|via vforvelociraptors on Flickr|
As I laid there for hours, I thought of many, many things. Once I started feeling hungry, I naturally started to think about food. Last night, I had made boxed macaroni and cheese for the two of us because it was quick and that's what I had. T offered to help me, but I kind of laughed and said there really wasn't much to do, boxed mac and cheese is easy. He looked a little uncomfortable and said that it always took him forever to make because he wasn't a good cook. I smiled and said that I've been doing it for so long that it has just become easy for me. As I laid awake, I thought back on this conversation and it struck me that 3 years ago, I would never had shrugged off boxed mac and cheese as being easy. I would have stood anxiously by the stove, waiting for the water to boil and the pasta to soften.
Partially, it's any wonder that I started to cook at all since my mother didn't teach me anything, I had rare opportunities living in squalor to cook, and I was discouraged by my ex-fiance (yes, I said ex-fiance. I'm pretty sure this is the first time I brought him up in this blog, but that's a whole nother story that will have to wait). On the other hand though, it's not surprising at all that I started to cook as both my grandmothers are excellent cooks and I got to see them in action, especially my maternal grandmother. I feel like being able to cook is at least a little bit genetic (it must have skipped over my mother though) and I was lucky to get it from both sides of my family.
Despite my limitations, I remember a few times when I stayed home sick from school as a preteen and teenager that I wanted something to eat, but nothing that was available seemed appealing. I would unearth my mother's tattered red cookbook, I think it was a Good Housekeeping that she got as a bridal shower gift, and find recipes that I could make with what was on hand and that weren't too difficult. I remember I made chocolate chip cookies once and pasta in a cream sauce another time. Both times I had to fumble around the kitchen, taking the crusted pots and pans and garbage off the burners, using the ironing board as a counter, and scrambling to find utensils and dishes that were both clean and functional in order to even make a simple dish. I had to gather up all of the cups and bowls of water to come up with enough to boil pasta as my mother had the water line turned off during the day. Miraculously, I had the foresight to check the oven before I turned it on to make the cookies as it was stuffed full of more wrappers and garbage that would have caused the kitchen to have gone up like tinder if I had turned the oven on to preheat without looking. My mother always came home stunned when I made these ventures into culinary arts, a mingling of pleasant surprise and annoyance on her face.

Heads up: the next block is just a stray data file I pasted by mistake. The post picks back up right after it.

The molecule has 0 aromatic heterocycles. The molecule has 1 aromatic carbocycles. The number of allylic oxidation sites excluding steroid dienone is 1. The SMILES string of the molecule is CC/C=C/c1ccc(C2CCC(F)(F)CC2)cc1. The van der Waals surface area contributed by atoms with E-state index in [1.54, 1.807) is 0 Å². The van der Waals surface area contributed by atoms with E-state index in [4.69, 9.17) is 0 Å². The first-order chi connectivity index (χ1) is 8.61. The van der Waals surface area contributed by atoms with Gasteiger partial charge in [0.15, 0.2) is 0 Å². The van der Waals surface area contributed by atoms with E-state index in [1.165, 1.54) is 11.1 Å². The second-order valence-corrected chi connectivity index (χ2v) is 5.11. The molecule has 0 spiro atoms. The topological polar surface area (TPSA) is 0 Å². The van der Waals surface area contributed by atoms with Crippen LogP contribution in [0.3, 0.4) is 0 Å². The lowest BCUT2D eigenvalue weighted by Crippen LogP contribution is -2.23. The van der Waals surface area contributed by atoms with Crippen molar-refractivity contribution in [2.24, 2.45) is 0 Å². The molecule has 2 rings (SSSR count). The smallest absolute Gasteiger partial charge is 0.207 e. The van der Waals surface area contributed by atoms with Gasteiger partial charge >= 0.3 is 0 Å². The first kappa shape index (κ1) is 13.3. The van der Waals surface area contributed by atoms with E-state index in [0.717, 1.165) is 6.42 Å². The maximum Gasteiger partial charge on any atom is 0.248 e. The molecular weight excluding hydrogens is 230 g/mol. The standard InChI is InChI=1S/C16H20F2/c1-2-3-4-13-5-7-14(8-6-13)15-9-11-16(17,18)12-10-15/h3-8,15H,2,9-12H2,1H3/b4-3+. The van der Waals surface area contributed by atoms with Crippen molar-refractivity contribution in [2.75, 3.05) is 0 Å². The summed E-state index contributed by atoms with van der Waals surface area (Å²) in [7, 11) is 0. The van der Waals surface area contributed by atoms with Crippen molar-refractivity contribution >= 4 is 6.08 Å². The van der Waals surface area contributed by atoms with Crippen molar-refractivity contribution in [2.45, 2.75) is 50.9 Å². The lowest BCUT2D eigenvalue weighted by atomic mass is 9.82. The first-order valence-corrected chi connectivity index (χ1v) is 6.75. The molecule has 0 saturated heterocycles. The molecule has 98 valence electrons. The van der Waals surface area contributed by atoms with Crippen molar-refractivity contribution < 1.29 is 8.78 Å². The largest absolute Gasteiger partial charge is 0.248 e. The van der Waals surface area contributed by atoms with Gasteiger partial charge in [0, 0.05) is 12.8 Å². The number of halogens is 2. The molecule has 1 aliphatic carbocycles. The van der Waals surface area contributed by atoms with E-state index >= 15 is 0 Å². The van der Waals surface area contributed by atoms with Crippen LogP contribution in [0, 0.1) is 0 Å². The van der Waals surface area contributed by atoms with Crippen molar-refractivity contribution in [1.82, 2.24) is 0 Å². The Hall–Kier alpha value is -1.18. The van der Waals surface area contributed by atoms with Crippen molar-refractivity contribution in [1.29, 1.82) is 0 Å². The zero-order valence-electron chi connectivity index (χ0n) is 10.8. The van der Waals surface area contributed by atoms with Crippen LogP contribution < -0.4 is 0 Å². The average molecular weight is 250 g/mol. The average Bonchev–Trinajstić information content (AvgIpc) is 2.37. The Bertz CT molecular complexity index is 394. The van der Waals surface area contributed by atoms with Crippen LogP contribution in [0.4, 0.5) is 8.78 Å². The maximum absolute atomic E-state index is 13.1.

My mother rarely cooked, especially when we acquired a microwave and it was just the two of us. We survived off of frozen dinners, fast food, and leftovers from my grandma. When I was lucky, she would either stop by on her way home from work or send me down the three blocks to the local Italian market to buy us a few slices of tomato pie.
Now, I have to back up and first explain the market and then pie (seriously, this was all stuff I was thinking about while I was suffering from insomnia. I was craving this tomato pie that I hadn't thought about in ages). I predominately grew up in a tiny, Italian town. My mother and I moved there, which was just the next town over from where my family was living, after my parents got divorced. Prior to moving there, my brother and I attended preschool at their Christian school (the one Christian school in the sea of Catholic ones). My brother is three years older than me, so my mom used to take me along when she dropped him off in the morning for preschool. Often, we would stop at this Italian market for deli meat, hoagies, or ground beef after depositing my brother. My mother always claimed that they were all the best in the area. I remember thinking how high and how steep the front cement stairs were and how scared I was of falling down them. Once inside, there was a constant, permeating smell of drying meat as they made their own sausages and other Italian meats on site. I could barely see over the meat counter, even on my tip toes, but the younger of the two men who worked behind it would always lean his head over so he could see me and talk to me. His name was Pete and he was tall and thin and sported a giant, bushy, black mustache and shaggy, black eyebrows (very Italian, think Luigi in real life). Funnily enough, a few years after my mother and I moved to this small town, Pete and his family moved into the house across the street from us. Like I said- small, small town. I was a very shy child, but Pete was incredibly nice and I knew that my mother really liked him, so I usually didn't hide behind my mom's legs from him.